- 1969 Your Good Thing (Capitol)
- 1969 Close-Up (Capitol)
- 1970 You've Made Me So Very Happy (Capitol)
- 1970 Bring It On Home (Capitol)
- 1971 Down Here on the Ground/I'd Rather Drink Muddy Water (Capitol)
- 1971 Natural Man (MGM)
- 1972 Silk & Soul (MGM)
- 1972 A Man of Value (MGM)
- 1973 Live at the Century Plaza (Rebound)
- 1975 She's Gone (Bell)
- 1976 All Things in Time (Philadelphia International)
- 1976 Naturally (Polydor)
- 1977 Unmistakably Lou (Philadelphia International)
- 1977 When You Hear Lou, You've Heard It All (Philadelphia International)
- 1978 Lou Rawls Live (Philadelphia International)
- 1979 Let Me Be Good to You (Philadelphia International)
- 1979 In Concert: Recorded with the Edmonton Symphony Orchestra [live] (Dep Entertainment)
- 1980 Sit Down and Talk to Me (Philadelphia International)
- 1981 Shades of Blue (Philadelphia International)
- 1982 Now Is the Time (Epic)
- 1983 When the Night Comes ( Epic)
- 1984 Close Company (Epic)
- 1986 Love All Your Blues Away (Epic)
- 1988 Family Reunion (Gamble-Huff)
- 1989 At Last (Blue Note)
- 1990 It's Supposed to Be Fun (Blue Note)
- 1992 Portrait of the Blues (Capitol)
- 1993 Christmas Is the Time (Manhattan)
- 1995 Holiday Cheer (Cema Special Markets)
- 1995 Merry Little Christmas (EMI Special Products)
- 1998 Unforgettable (Going For)
- 1998 Seasons 4 U (Rawls & Brokaw)
- 1999 A Legendary Night Before Christmas (Platinum Disc)
- 2000 Swingin' Christmas (EMI-Capitol Special Markets)
- 2001 I'm Blessed (Malaco)
- 2001 Christmas Will Be Christmas (Capitol)
- 2002 Oh Happy Day (601)
- 2003 Rawls Sings Sinatra (Savoy Jazz)
- 2003 Trying as Hard as I Can (Allegiance)
- 2006 Lou Rawls Christmas (HyLo Entertainment)
|1965||"Three O'Clock In The Morning"||83||-||27||-|
|1966||"The Shadow Of Your Smile"||-||33||-||-|
|"Love Is A Hurtin' Thing"||13||1||-||-|
|"You Can Bring Me All Your Heartaches"||55||35||-||-|
|1967||"Trouble Down Here Below"||92||-||-||-|
|"Dead End Street"||29||3||-||-|
|"Little Drummer Boy"||-||-||-||-|
|1968||"Down Here On The Ground"||69||-||-||-|
|1969||"Your Good Thing (Is About To End)"||18||3||35||-|
|"I Can't Make It Alone"||63||33||-||-|
|1970||"You've Made Me So Very Happy"||95||32||31||-|
|"Bring It On Home"||96||45||-||-|
|1971||"A Natural Man"||17||17||14||-|
|1972||"His Song Shall Be Sung"||-||44||-||-|
|"Walk On In"||-||-||34||-|
|1976||"You'll Never Find Another Love Like Mine"||2||1||1||10|
|"Groovy People" /
"This Song Will Last Forever"
|1977||"See You When I Git There"||66||8||-||-|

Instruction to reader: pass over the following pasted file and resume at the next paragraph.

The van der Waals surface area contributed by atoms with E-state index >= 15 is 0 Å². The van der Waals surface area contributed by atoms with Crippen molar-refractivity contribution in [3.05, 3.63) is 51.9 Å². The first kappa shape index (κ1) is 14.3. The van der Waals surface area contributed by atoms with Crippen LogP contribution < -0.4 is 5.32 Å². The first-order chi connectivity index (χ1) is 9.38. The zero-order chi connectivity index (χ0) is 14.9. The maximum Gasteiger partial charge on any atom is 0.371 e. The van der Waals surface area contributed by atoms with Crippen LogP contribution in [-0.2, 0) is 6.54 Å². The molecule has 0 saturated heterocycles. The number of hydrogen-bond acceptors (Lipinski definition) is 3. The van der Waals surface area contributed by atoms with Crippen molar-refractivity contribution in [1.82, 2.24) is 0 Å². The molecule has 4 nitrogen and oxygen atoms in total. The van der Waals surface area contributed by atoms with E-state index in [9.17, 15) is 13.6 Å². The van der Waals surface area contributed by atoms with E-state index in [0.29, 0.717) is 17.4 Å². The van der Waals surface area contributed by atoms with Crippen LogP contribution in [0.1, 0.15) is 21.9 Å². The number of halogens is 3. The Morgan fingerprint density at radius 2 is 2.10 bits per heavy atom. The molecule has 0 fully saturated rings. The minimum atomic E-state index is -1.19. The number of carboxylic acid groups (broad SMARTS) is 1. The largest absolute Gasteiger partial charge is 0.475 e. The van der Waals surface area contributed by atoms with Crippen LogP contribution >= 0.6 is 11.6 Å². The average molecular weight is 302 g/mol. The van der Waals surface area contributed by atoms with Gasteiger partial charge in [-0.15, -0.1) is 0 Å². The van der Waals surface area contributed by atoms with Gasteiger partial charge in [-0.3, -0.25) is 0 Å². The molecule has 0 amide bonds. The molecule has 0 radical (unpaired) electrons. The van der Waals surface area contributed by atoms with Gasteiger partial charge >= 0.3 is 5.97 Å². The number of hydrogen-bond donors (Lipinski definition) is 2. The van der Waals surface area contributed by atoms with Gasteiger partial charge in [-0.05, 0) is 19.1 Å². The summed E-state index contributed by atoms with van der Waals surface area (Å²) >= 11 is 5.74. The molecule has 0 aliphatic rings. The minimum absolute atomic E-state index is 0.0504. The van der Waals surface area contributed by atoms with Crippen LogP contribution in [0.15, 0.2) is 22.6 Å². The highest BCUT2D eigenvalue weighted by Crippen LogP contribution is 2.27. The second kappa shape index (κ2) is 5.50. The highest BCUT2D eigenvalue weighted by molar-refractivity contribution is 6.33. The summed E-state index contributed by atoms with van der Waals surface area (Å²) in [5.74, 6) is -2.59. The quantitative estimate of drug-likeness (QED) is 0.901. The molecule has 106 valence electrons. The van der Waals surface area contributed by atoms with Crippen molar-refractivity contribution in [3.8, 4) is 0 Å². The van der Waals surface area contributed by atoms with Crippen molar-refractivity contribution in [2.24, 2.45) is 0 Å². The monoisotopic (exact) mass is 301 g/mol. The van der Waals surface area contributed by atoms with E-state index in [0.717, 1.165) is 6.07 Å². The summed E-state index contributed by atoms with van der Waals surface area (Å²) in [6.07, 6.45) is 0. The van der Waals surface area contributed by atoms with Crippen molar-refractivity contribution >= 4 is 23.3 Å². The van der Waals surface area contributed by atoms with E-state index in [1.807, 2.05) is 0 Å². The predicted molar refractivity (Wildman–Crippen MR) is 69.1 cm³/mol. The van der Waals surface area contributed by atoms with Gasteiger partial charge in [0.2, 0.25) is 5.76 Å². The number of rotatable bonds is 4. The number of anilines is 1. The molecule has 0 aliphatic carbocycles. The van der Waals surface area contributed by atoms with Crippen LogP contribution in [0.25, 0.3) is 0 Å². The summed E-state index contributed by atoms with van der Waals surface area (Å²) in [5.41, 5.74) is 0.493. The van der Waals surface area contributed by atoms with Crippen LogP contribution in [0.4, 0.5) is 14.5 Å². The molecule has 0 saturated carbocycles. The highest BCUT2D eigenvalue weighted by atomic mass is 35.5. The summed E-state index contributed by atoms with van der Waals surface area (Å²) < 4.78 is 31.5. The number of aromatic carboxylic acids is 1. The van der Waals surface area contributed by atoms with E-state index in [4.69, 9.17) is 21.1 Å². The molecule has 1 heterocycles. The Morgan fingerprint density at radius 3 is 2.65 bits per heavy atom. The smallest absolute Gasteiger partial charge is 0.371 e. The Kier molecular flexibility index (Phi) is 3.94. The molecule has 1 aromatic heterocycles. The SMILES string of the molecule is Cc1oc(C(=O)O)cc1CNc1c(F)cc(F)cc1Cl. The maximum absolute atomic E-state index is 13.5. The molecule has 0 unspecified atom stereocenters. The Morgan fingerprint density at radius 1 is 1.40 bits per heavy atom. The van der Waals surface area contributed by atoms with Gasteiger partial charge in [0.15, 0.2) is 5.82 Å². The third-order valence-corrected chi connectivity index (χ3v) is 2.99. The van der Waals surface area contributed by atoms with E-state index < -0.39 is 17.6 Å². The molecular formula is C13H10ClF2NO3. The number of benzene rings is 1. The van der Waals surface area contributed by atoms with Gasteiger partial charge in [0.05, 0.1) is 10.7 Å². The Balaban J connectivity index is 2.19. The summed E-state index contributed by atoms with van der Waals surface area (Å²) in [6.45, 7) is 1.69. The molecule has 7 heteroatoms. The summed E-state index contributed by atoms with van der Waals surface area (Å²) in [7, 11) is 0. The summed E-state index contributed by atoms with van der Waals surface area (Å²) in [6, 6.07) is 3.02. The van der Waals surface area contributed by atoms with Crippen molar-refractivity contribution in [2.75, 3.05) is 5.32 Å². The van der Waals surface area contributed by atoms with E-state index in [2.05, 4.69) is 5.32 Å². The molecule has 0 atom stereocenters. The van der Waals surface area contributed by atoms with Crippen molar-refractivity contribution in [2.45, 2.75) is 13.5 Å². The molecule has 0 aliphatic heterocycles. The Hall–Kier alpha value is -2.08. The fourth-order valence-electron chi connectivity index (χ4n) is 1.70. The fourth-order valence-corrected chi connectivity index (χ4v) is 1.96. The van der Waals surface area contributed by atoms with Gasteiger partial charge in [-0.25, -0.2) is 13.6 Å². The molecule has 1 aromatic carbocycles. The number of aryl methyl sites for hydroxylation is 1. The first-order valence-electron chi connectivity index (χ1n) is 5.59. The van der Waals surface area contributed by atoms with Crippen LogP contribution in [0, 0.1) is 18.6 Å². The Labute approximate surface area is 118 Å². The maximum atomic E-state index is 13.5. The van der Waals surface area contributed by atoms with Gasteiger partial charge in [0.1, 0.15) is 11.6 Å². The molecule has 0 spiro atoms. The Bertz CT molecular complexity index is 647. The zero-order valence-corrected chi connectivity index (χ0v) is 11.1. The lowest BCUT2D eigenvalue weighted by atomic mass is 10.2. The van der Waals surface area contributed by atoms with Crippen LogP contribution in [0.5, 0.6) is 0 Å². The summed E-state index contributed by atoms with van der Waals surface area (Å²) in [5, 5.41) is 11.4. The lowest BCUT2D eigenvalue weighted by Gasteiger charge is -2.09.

|"One Life To Live"||-||32||10||-|
|"There Will Be Love"||-||76||33||-|
|1979||"Let Me Be Good to You"||-||11||-||-|
|"Sit Down And Talk To Me"||-||26||-||-|
|1980||"You're My Blessing"||77||-||-||-|
|"Ain't That Loving You (For More Reasons Than One)"||-||57||-||-|
|"I Go Crazy"||-||37||-||-|
|1982||"Will You Kiss Me One More Time"||-||54||-||-|
|1983||"Wind Beneath My Wings"||65||60||10||-|
|1984||"All Time Lover"||-||67||-||-|
|1985||"Learn To Love Again"
featuring Tata Vega
|1987||"I Wish You Belonged To Me"||-||28||-||-|
- 2000 Jazz Channel Presents Lou Rawls (Image)
- 2003 In Concert (BMG/Image)
- 2005 Prime Concerts: In Concert with Edmonton Symphony (Amalgamated)
- 2006 The Lou Rawls Show: With Duke Ellington & Freda Payne
- 2007 Live in Concert: North Sea Jazz. 1992-1995 (E-M-S)
- "Find a Performance". Kennedy Center. Retrieved April 28, 2011.
- "Lou Rawls Battling Cancer", Billboard, December 16, 2005.
- "Lou Rawls Biography". Biography.com. Retrieved 18 February 2015.
- Guralnick, Peter (2005). Dream Boogie: The Triumph of Sam Cooke. Little, Brown and Company. p. 37. ISBN 0-316-37794-5.
- The Pilgrim Travelers
- Guralnick 2005, p. 265.
- Guralnick 2005, pp. 392,405.
- Gilliland, John (1969). "Show 52 - The Soul Reformation: Phase three, soul music at the summit. [Part 8] : UNT Digital Library" (audio). Pop Chronicles. Digital.library.unt.edu.
- Gilliland, John (1969). "Show 47 - Sergeant Pepper at the Summit: The very best of a very good year. [Part 3] : UNT Digital Library" (audio). Pop Chronicles. Digital.library.unt.edu. Retrieved April 28, 2011.
- McLellan, Dennis (January 7, 2006). "Lou Rawls, 72; Grammy-Winning Singer With a Voice Like Velvet". Los Angeles Times.
- Sesame Street Old School: Volume 1 DVD booklet. In 1969 Rawls appeared on the TV show The Big Valley in the episode "Joshua Watson".
- Billboard Magazine, December 17, 1966, p. 45.
- Garlen, Jennifer C.; Graham, Anissa M. (2009). Kermit Culture: Critical Perspectives on Jim Henson's Muppets. McFarland & Company. p. 218. ISBN 078644259X.
- Murrells, Joseph (1978). The Book of Golden Discs (2nd ed.). London: Barrie and Jenkins Ltd. pp. 265–266. ISBN 0-214-20512-6.
- Ratliff, Ben (January 6, 2006). "Lou Rawls, Suave Singer and Actor, Is Dead at 72". The New York Times.
- "Lou Rawls biopic in the works", ABC News, March 26, 2009.
- Whitburn, Joel (2003). Top Pop Singles 1955-2002 (1st ed.). Menomonee Falls, Wisconsin: Record Research Inc. p. 578. ISBN 0-89820-155-1.
- Whitburn, Joel (1996). Top R&B/Hip-Hop Singles: 1942-1995. Record Research. p. 364.
- Betts, Graham (2004). Complete UK Hit Singles 1952-2004 (1st ed.). London: Collins. p. 633. ISBN 0-00-717931-6.
|Wikimedia Commons has media related to Lou Rawls.|